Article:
Queen Anne's County Public Schools

CENTREVILLE — For the second year in a row, Queen Anne’s County Public School recorded a drop in total student enrollment to the Maryland State Department of Education.

According to the school system’s full time equivalent enrollment number — data submitted annually to MSDE for consideration of financial aid — at the end of September, 7,124 students were enrolled for the 2021-22 school year.

That’s a decrease of 47 students compared to the 2020-21 school year.

While not a dramatic figure, QACPS has not been able to close the drop in enrollment it experienced last school year. Compared to the 2019-2020 session, QACPS enrollment fell by 334 students, or 4.45 percent, in the 2020-21 school year.

Though the county’s total student population is 7,465, because itinerant, preschool and pre-K programs are not funded by the state, their numbers — totaling 331 students in 2021-22 — are not included in the MSDE count.

Matt Evans, QACPS supervisor of student services, said this decrease could be attributed to students transferring to either home instruction or private schools offering expanded programs following last year’s lockdown.

While Evans said the county’s home instruction numbers are still higher than normal, with 486 enrolled, home instruction dropped by 163 students this year. Combined with the county’s deflating total, this figure indicates that the students who left QACPS for private schools have not returned.

“They didn’t all come back to us like we were hoping,” Evans said. “So that’s still an issue.”

While county governments primarily fund public education, enrollment numbers are important for counties and states to track because they play a role in the amount of money both levels of government contribute to local schools.

As per the maintenance of effort law, the county is required to provide as much funding for the new fiscal year as they did in the prior year, on a per-pupil basis. The amount of money counties provide their schools, or “education effort,” is calculated by dividing the funds allocated to their boards of education by the county’s wealth. With fluctuating enrollment, generally speaking, more money is reserved to schools when they have more students, and less money when there are less students.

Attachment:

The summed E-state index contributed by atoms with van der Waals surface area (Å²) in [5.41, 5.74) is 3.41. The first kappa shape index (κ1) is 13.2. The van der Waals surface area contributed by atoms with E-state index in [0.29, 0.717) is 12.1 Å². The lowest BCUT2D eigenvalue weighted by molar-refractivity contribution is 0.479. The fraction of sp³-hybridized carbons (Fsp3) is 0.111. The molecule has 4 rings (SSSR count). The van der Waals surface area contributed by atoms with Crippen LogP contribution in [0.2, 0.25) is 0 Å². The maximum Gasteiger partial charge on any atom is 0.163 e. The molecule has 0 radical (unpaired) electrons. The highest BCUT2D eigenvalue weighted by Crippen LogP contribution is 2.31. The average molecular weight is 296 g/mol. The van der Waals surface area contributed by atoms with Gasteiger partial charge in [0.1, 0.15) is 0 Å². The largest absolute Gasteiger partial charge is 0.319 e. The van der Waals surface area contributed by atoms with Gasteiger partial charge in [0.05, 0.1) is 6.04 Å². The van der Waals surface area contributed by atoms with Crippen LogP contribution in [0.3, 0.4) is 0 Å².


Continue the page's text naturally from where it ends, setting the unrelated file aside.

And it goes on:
However, if the county’s education effort does not match or surpass the state’s education effort, the county is required to match the state’s effort, lest lose funding from the state.

According to a March 2020 presentation on the school system’s FY 2021 budget, for several years throughout the 2010s, QACPS was funded at the minimum level required by the maintenance of effort law.

In response to the pandemic’s effect on enrollment, the Kirwan Commission, a state-sponsored board tasked with overseeing the Blueprint for Maryland’s Future education reform bill, decided to change the maintenance of effort formula for FY 2022.

According to County Administrator Todd Mohn, instead of basing education effort around the number of students enrolled by Sept. 30, as is usually the case, FY 2022 funding was considered based on a three-year enrollment average, excluding numbers from the 2020-21 school year. This decision was designed to prevent the pandemic from tipping school funding one way or the other.

Mohn said that between the state’s preparations for the legislative session and the county’s for solidifying FY 2023 budgets, Queen Anne’s County will have a better idea of how QACPS’ lower enrollment numbers will affect funding in the coming months.

Beyond funding complications, Board of Education President Richard Smith said the lower enrollment in elementary and middle schools concerned him because of the potential “influx” of students that may decide to return to QACPS for high school. Saelens suggested, however, that none of the school system’s long-term projection data shows that increase.

On the other hand, the superintendent expressed concern that QACPS may not “recuperate that many students,” even if the county pushes past the pandemic and returns to its regular school operations.

Some of the parents upset by the school system and Superintendent Patricia Saelens’ decision to require masks in school buildings said they would take their child out of public school. But the extent to which mask requirements affected QACPS’ 2021-22 enrollment numbers is unclear.

MSDE officials announced criteria in December — related to vaccination percentages and transmission rates — that would allow county school systems to cease masking requirements.

During the Board of Education’s Jan. 5 meeting, however, Saelens said that because QACPS did not meet any of the MSDE qualifications, the school system was “not entertaining” the off-ramps at this time.

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